/ Money

Could you stand a future without cash?

Pound sign in flames

How much do you use cash when you’re out and about? As debit card spending overtakes cash for the first time, it’s looking possible that we might one day live in a society free of notes and coins.

One day, the rattle of change in your pocket might be a distant memory.

Pool tables and vending machines might no longer accept coins – penny pushing arcade machines might shunt their last penny, and beggars won’t bother asking if you’ve got any spare change.

This day might be a long way off yet, but given that data from the UK Payments Council (UKPC) shows debit card spending overtook cash for the first time this year, it’s not inconceivable that notes and coins might eventually lose their value in the eyes of consumers.

Figures show there were 1.6 million more transactions on debit cards every day between July and September compared with the same time last year – a hefty 11% increase.

As UKPC points out, we’ve come to expect debit cards to be accepted everywhere we go – from the high street to the pub. They’re nimbler and sleeker than cash, all is not lost if they’re mislaid and they can be used abroad without the fuss of changing money.

A future without cash

Contactless debit cards promise to make spending an even swifter proposition, with cards simply waved at a payment terminal for transactions under £15 – Café Nero and Subway are among the retailers already supporting the technology.

So what’s the future for cash – a payment method dating back to ancient Greece that has served humankind well for the last two thousand years?

Is it conceivable that one day we might see a world without cumbersome coins or nuisance notes? Certainly it’s not something we should worry about in the short term, but given that cheques are to be phased out in the coming years, might cash be next?

Comments
Guest
Sophie Gilbert says:
10 December 2010

I heard about these contactless debit cards being simply waved at a payment terminal for transactions under £15, on Money Box, Radio 4. I can safely assert that if my bank decides to compulsorily issue me with such I card I will never use it for purchases under £15, and this is what I will tell my bank if someone nicks my card and decides to make a string of purchases under £15. Instead I will use cash or credit cards, as most shops now accept the use of the latter for purchases well under a fiver. I will revise the situation if and when cash and credit cards disappear.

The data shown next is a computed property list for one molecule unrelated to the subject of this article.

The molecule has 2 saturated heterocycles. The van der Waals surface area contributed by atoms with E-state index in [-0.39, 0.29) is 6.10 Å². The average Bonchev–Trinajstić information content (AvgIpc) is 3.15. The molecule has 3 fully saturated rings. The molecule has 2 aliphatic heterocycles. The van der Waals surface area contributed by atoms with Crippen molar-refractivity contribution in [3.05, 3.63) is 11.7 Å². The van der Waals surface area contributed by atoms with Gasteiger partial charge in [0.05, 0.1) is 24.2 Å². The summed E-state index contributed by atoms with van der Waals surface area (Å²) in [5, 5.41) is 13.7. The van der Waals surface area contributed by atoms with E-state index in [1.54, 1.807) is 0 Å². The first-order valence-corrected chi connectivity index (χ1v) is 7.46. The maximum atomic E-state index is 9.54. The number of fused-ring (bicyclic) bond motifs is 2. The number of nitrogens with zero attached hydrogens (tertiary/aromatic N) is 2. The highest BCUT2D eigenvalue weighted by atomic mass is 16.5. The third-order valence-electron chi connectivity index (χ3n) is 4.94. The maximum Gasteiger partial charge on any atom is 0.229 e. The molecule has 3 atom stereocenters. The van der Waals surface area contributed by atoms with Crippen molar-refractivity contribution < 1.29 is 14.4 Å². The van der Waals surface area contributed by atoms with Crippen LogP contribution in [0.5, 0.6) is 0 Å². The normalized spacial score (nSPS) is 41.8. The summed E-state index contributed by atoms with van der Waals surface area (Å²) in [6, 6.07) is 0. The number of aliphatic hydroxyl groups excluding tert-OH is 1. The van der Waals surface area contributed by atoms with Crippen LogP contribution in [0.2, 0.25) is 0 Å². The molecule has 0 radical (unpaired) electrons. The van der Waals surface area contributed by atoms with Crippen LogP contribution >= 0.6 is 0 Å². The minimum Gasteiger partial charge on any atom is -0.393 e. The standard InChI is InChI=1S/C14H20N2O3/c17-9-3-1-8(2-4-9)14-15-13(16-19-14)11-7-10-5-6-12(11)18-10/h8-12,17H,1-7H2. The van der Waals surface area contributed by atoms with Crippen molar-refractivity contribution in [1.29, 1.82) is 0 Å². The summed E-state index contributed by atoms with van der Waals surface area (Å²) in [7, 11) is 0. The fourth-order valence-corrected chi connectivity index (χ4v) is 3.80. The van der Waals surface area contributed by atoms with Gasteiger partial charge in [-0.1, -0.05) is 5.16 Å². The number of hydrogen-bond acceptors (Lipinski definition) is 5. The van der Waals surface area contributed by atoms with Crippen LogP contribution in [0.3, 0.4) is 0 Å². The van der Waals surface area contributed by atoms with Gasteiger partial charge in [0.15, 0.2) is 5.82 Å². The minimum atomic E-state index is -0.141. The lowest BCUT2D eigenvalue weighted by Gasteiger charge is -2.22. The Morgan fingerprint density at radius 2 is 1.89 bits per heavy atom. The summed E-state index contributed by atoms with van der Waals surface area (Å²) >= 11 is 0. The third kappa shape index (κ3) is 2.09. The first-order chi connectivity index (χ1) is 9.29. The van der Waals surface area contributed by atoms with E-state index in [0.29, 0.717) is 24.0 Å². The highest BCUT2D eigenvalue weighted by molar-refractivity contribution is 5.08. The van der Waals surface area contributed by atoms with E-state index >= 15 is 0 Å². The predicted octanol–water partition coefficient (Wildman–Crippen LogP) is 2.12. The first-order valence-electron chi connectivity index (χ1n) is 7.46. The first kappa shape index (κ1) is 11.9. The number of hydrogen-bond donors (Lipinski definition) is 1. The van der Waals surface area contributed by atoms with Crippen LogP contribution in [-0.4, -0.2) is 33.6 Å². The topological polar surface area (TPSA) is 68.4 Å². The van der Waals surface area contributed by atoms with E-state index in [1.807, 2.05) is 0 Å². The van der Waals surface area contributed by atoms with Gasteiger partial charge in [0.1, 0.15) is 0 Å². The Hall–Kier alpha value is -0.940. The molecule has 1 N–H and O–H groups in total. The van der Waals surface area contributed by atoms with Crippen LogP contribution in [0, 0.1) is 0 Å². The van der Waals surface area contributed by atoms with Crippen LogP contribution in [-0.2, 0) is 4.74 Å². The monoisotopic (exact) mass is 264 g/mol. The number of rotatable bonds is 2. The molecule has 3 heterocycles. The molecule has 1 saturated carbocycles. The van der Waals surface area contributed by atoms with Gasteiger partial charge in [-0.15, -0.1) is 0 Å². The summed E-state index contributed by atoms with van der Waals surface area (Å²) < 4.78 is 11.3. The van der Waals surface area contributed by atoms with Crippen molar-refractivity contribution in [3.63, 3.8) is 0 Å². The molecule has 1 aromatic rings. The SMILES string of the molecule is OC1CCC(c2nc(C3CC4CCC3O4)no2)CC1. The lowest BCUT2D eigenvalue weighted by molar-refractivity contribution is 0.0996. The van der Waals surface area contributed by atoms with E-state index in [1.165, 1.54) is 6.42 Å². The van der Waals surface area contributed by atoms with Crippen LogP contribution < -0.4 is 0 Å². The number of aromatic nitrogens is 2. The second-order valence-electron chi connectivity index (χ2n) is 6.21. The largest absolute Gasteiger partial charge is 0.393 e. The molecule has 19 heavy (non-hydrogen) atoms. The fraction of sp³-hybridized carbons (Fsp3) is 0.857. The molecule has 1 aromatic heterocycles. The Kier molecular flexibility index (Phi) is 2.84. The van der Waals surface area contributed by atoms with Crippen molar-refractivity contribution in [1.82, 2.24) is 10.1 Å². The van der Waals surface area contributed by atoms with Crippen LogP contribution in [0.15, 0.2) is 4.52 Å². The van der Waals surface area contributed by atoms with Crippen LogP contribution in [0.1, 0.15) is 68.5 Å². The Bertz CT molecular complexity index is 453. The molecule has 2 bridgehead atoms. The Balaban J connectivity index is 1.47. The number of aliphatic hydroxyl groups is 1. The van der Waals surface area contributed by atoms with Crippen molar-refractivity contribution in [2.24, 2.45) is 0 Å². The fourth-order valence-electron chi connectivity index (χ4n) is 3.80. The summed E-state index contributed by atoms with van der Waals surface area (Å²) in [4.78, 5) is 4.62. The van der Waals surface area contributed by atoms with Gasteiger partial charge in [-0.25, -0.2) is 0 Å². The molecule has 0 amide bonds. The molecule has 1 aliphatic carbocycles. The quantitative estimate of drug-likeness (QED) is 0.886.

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Guest

The advantage of cash is that it is obvious how much you have and when it is gone it is gone, no essing. If you are trying to be economical, then the discipline of cash is very useful. You cannot go on until your bank account is empty, only until your pocket is. If you wish to keep a tight hold on your mfnances go out with only limited amount of cash, even if you ave a debit card and a credit card you can use the cash and stop when it runs out. I would not want to be without it.

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Guest

I would like to use a pre-loaded cash card for all small purchases provided that:
a) it didn’t cost too much per transaction or to reload with cash
b) provided no organisation could use it to monitor details of every purchase
c) that I could reload it quickly and securely by internet, text message or automated ‘phone call
d) that it was widely accepted. (unlike my current cashcard which is not accepted by Lidl)

Guest
LN says:
3 May 2015

It’s against the data protection laws to force us into a technology that makes every purchase we make subect to possible surveillance and intervention. Cash is anonymous and this is why it is being phased out. How would you feel if you decided to buy a second ice-cream and a message appeared on your phone saying your payment had been declined, as you are already overweight and diabetic and a second ice-cream is denied. Cigarettes denied, Whisky denied, Fish and chips denied, extra tax charges imposed if you do go ahead (based on the medical risk of your behaviour.